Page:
[SYDNEY] The Australian and New Zealand dollars were knocked lower on Friday after ratings agency Moody's cut the outlook on Australian banks to negative, providing investors an impetus to sell both currencies.
The Australian dollar dropped 0.7 per cent to US$0.7632, pulling away from a recent three-week peak of US$0.7760. Support was found at US$0.7608.
Traders said the Antipodeans were ripe for a correction and sellers surfaced on news that Moody's was considering cutting the ratings of Australia's major banks due to sluggish profit growth .
Also undermining the currency was euro buying after stops were tripped above A$1.4800. The euro sped up to A$1.4827 , having bounced four US cents since a low touched last week.
The Aussie was on track for a loss of 0.7 per cent for the week, having erased earlier gains made on speculation the US Federal Reserve is in no rush to raise interest rates.
Against its kiwi cousin, it shed nearly 1 per cent for the week to be at NZ$1.0522. Aussie weakness also reverberated around the New Zealand dollar which came under pressure as New Zealand's banks are owned by Australian financial institutions.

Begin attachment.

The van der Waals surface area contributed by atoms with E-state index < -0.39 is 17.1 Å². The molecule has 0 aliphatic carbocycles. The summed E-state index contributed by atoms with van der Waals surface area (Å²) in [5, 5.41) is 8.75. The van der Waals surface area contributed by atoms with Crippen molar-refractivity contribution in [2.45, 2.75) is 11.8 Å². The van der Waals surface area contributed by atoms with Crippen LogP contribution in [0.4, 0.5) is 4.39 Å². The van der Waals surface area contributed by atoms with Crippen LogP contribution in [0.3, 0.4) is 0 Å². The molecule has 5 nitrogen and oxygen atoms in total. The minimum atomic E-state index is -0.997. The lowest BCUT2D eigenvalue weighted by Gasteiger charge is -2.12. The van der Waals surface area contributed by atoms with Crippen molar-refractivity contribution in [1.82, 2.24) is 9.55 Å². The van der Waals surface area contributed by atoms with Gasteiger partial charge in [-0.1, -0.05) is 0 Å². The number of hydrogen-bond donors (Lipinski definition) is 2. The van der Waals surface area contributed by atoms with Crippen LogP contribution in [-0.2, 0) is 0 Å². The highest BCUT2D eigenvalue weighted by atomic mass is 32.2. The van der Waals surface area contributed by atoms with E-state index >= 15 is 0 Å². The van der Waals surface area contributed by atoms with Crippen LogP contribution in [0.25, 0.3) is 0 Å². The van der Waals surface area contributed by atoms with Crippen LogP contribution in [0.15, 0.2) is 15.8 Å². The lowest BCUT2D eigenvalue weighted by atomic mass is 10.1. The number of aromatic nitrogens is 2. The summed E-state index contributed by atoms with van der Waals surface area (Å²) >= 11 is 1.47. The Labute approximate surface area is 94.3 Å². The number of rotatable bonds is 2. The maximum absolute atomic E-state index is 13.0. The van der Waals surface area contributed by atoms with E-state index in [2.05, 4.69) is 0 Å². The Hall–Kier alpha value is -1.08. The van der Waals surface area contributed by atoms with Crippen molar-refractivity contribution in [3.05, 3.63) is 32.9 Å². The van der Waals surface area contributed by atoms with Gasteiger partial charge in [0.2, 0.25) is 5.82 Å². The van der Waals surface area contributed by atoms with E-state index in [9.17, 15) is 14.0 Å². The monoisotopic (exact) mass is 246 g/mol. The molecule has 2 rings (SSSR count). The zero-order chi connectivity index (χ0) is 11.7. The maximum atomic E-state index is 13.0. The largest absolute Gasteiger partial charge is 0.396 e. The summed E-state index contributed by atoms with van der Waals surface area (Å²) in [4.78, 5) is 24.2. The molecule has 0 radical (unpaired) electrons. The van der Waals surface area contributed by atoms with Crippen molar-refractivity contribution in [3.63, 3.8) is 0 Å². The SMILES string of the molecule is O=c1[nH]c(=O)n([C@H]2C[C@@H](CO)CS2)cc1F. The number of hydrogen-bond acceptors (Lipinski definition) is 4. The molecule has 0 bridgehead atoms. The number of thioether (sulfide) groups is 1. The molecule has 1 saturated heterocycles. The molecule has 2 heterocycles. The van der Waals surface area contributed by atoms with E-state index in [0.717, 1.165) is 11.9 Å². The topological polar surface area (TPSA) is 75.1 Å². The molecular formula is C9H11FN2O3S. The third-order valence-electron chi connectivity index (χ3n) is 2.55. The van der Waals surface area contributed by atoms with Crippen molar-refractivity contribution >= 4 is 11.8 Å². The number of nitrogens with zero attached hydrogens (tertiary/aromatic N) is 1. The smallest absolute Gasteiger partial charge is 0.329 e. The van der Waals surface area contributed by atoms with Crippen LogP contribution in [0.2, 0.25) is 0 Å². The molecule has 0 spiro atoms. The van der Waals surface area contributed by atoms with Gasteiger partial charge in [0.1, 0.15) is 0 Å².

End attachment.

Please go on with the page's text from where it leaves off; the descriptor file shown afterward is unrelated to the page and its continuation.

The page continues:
The Kiwi shed half a US cent to US$0.7255, having touched a 14-month peak of US$0.7351 last week.
It has met strong resistance around the US$0.7300 level and was up 0.7 per cent for the week.
"It has tried about nine times over the past eight weeks and it has failed to push further on all occasions," BNZ currency strategist Jason Wong said in a research note.
Data released on Friday showed New Zealand's net migration continued to rise, though this had little immediate effect on the Kiwi.
New Zealand government bonds eased, sending yields 2 basis points higher at the long end of the curve.
Australian government bond futures were quiet, with the three-year bond contract steady at 98.630. The 10-year contract edged down half a tick to 98.1150, while the 20-year contract added half a tick to 97.5900.
The spread between 10-year and 3-year government bonds widened to 52 basis points, the fattest since late June. Yields on two-year bonds edged up to 1.43 per cent, having touched an all-time low of 1.42 per cent on Thursday.